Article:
Poor compliance to IFA consumption is one of the important reasons behind the continued high prevalence of anemia among pregnant women in India.,,, Supervision and direct observation of treatment in patients with tuberculosis, asthma, and HIV infection have been shown to be highly effective in improving treatment compliance.,, Directly observed iron supplementation in pregnant women could, therefore, be expected to increase compliance to IFA tablet supplementation which would ultimately improve hemoglobin level and iron status among pregnant women. Feasibility of supervised oral iron therapy over large geographic area is already documented by the successful implementation of adolescent anemia control program globally as well as in India.,,
Hence, a community-based randomized controlled trial was undertaken to estimate the reduction in the prevalence of anemia, improvement in iron status, and to compare the compliance of oral iron supplementation during pregnancy between directly observed group and control group.
| Materials and Methods|| |
An open-label randomized controlled trial of directly observed IFA supplementation among pregnant women (12–16 weeks of gestation) was undertaken. The study period was from January to December 2014.
Seventeen villages under the Primary Health Center Dayalpur, Ballabgarh, Faridabad, Haryana.
Assuming a difference in reduction of the prevalence of anemia between intervention and control groups of 15%, power of 80%, significance level of 5%, and attrition rate of 10%, the required sample size was 200 pregnant women in each group. Assuming 1.0 g/dl difference in increase in mean hemoglobin level between two groups, pooled standard deviation (SD) of 1.1, for 90% power and significance level of 5%, and attrition rate of 10%, the required sample size was 30 in each group. Similarly, assuming a difference in compliance to IFA of 15% between two groups, power of 80%, significance level of 5%, and attrition rate of 10%, the required sample size was 90 in each group.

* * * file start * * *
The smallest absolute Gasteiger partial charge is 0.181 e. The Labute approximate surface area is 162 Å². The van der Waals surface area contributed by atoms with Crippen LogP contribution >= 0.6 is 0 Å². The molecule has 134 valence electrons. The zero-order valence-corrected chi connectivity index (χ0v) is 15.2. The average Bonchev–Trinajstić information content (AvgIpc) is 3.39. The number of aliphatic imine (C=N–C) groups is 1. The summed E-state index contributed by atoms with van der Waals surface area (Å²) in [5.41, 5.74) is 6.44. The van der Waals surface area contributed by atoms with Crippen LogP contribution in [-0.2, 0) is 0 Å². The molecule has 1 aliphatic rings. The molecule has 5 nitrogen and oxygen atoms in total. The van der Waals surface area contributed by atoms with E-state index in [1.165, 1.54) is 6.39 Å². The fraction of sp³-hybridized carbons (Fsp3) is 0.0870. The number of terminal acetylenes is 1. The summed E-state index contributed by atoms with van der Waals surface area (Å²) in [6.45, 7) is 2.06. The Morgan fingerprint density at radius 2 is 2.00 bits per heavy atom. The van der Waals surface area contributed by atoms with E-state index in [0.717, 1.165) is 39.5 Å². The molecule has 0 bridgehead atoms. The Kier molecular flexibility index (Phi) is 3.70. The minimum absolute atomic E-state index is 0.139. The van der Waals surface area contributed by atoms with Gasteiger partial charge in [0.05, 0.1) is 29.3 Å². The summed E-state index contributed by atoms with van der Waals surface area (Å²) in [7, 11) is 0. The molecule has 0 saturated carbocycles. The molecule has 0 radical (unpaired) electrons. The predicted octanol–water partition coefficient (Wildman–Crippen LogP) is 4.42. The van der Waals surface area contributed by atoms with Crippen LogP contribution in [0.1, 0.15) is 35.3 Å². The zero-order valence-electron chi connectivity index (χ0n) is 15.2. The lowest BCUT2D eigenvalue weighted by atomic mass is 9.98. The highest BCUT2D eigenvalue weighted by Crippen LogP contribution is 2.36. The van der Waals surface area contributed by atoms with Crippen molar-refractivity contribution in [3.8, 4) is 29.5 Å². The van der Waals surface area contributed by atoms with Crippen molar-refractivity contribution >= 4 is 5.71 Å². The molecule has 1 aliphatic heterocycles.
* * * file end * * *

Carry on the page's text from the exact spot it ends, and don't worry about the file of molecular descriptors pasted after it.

Inclusion and exclusion criteria
Pregnant women, who were registered for antenatal care at subcenter during the first trimester of pregnancy, were eligible for enrollment. Pregnant women, who were willing to stay at their current address till completion of the second trimester of pregnancy, were enrolled in the study. Exclusion criteria included severe anemia, diagnosed case of malabsorption syndrome, diagnosed psychiatric illness, history of severe bleeding (within last 1 month), and those who took iron supplements for more than 1 week in the past 1 month.
According to the World Health Organization (2011) anemia in pregnancy is defined as hemoglobin level <11.0 g/dl. Serum ferritin level <15 μg/L and soluble transferrin receptor (sTfR) level <5.0 mg/L were considered as iron deficiency status., These cutoff values were used uniformly for all trimesters of pregnancy to define anemia or iron deficiency.
Block randomization was done to allocate enrolled pregnant women to intervention or control group (ten pregnant women per block). Random sequences were generated per ASHA and pregnant women were recruited based on the random sequence into control and intervention groups.
We selected 40 ASHAs from villages of PHC Dayalpur. Each ASHA was allotted 10 pregnant women (five in control group and five in intervention group) for follow-up. After filling pretested interview schedule, at baseline 5 ml blood sample was drawn from antecubital vein of pregnant women for measuring blood hemoglobin and serum ferritin. Serum samples were stored at −20° C temperature locally and transferred in batches to the hematology laboratory at All India Institute of Medical Sciences (AIIMS), New Delhi. The laboratory personnel were blinded to the group allocation of women. One senior faculty member of the department of hematology supervised the laboratory procedures.
In both groups, ASHAs were given IFA tablets for a month for each randomly allocated pregnant woman. The IFA supplementation was started from the 12th week of gestation. Women were prescribed either two tablets or one tablet of IFA per day as per the national guidelines. In the intervention group, the first dose of IFA every week was supervised by ASHA and women were instructed to take the remaining tablets during the week as per the prescription. Empty blisters were collected at the end of every week to assess compliance. In case of noncompliance, ASHA worker informed the importance of IFA tablets during pregnancy and motivated her for continuous consumption of IFA.